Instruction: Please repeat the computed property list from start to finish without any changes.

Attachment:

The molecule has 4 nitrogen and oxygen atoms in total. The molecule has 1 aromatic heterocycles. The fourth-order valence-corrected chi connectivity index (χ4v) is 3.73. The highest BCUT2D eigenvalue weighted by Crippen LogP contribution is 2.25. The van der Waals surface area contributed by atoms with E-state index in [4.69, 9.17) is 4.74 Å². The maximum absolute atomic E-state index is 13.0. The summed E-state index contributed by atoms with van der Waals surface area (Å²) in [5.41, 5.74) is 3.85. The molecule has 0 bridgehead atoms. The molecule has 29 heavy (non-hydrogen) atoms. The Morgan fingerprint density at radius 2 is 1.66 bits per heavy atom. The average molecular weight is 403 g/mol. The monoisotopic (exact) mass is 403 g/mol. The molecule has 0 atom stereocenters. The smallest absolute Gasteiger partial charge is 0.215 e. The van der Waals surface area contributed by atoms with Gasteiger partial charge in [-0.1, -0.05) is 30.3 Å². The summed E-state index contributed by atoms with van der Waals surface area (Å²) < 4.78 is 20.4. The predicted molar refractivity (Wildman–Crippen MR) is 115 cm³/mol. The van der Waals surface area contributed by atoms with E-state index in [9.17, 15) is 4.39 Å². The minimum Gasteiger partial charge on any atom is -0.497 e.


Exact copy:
The molecule has 4 nitrogen and oxygen atoms in total. The molecule has 1 aromatic heterocycles. The fourth-order valence-corrected chi connectivity index (χ4v) is 3.73. The highest BCUT2D eigenvalue weighted by Crippen LogP contribution is 2.25. The van der Waals surface area contributed by atoms with E-state index in [4.69, 9.17) is 4.74 Å². The maximum absolute atomic E-state index is 13.0. The summed E-state index contributed by atoms with van der Waals surface area (Å²) in [5.41, 5.74) is 3.85. The molecule has 0 bridgehead atoms. The molecule has 29 heavy (non-hydrogen) atoms. The Morgan fingerprint density at radius 2 is 1.66 bits per heavy atom. The average molecular weight is 403 g/mol. The monoisotopic (exact) mass is 403 g/mol. The molecule has 0 atom stereocenters. The smallest absolute Gasteiger partial charge is 0.215 e. The van der Waals surface area contributed by atoms with Gasteiger partial charge in [-0.1, -0.05) is 30.3 Å². The summed E-state index contributed by atoms with van der Waals surface area (Å²) < 4.78 is 20.4. The predicted molar refractivity (Wildman–Crippen MR) is 115 cm³/mol. The van der Waals surface area contributed by atoms with E-state index in [9.17, 15) is 4.39 Å². The minimum Gasteiger partial charge on any atom is -0.497 e.